In the letter to Ashley, it questioned how the papers would continue to cover local elections, council meetings and the courts or run campaigns if further cuts were implemented.

11 comments

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  • May 11, 2015 at 8:40 am
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    “Currently being considered?” I know several people who have already been told (a good couple of weeks ago) that their application for voluntary redundancy has been accepted. More JP spin of exactly the kind that drives its journalists mad when it comes from other companies and organisations. Why can’t they just be honest for once?

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  • May 11, 2015 at 8:42 am
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    Why the rush to leave a company with such a glowing digital future and reputation for appreciating its best staff? Surely not?

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  • May 11, 2015 at 9:17 am
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    Thanks HTFP for continuing to keep everyone in the industry well informed of developments bad and sometimes good.

    But why the intros which mention ‘a group of weekly newspapers’ when there is a 1 in 4 chance we are talking about one of the big (and getting smaller) players?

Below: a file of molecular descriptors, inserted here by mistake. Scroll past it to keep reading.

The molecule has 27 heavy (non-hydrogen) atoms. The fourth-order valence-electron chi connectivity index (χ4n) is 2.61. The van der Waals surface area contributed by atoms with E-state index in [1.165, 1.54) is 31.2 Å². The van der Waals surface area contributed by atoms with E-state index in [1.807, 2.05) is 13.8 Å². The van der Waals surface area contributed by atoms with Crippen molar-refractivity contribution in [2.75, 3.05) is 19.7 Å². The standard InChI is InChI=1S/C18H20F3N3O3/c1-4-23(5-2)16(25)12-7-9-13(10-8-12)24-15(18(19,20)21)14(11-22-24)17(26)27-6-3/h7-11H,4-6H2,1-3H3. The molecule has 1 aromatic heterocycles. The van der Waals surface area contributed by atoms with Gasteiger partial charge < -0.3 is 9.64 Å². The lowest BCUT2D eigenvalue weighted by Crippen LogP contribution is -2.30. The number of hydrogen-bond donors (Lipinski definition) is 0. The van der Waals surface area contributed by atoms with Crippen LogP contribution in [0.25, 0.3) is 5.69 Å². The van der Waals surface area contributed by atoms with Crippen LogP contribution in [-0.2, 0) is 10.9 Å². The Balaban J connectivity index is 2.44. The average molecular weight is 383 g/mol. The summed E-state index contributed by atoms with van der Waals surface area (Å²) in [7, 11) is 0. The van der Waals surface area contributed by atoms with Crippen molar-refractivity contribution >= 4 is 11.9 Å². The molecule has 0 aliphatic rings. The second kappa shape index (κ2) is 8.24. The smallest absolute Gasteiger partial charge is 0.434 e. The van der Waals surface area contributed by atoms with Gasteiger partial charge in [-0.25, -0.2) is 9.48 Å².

I don’t think many HTFP readers choked on their corn flakes when they got to the second par and the big reveal that you were talking about a JP ‘restructure’.

    And few now swallow the claim that decisions are made locally or even regionally, or that these things are ever up for consultation or negotiation.

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  • May 11, 2015 at 9:29 am
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    “The support we have received from the community” means diddley-squat to the accountants running the industry, and the union is being naïve and disingenuous here. We are talking about a profit-driven business in rapid decline, not a social welfare project. This confusion of language — “the wider public values our work”, for example — shows the union is out of touch with harsh realities, a stance cannot help its members in these difficult days. The public manifestly doesn’t value the work if people aren’t buying the papers or advertising in them. Get real, people!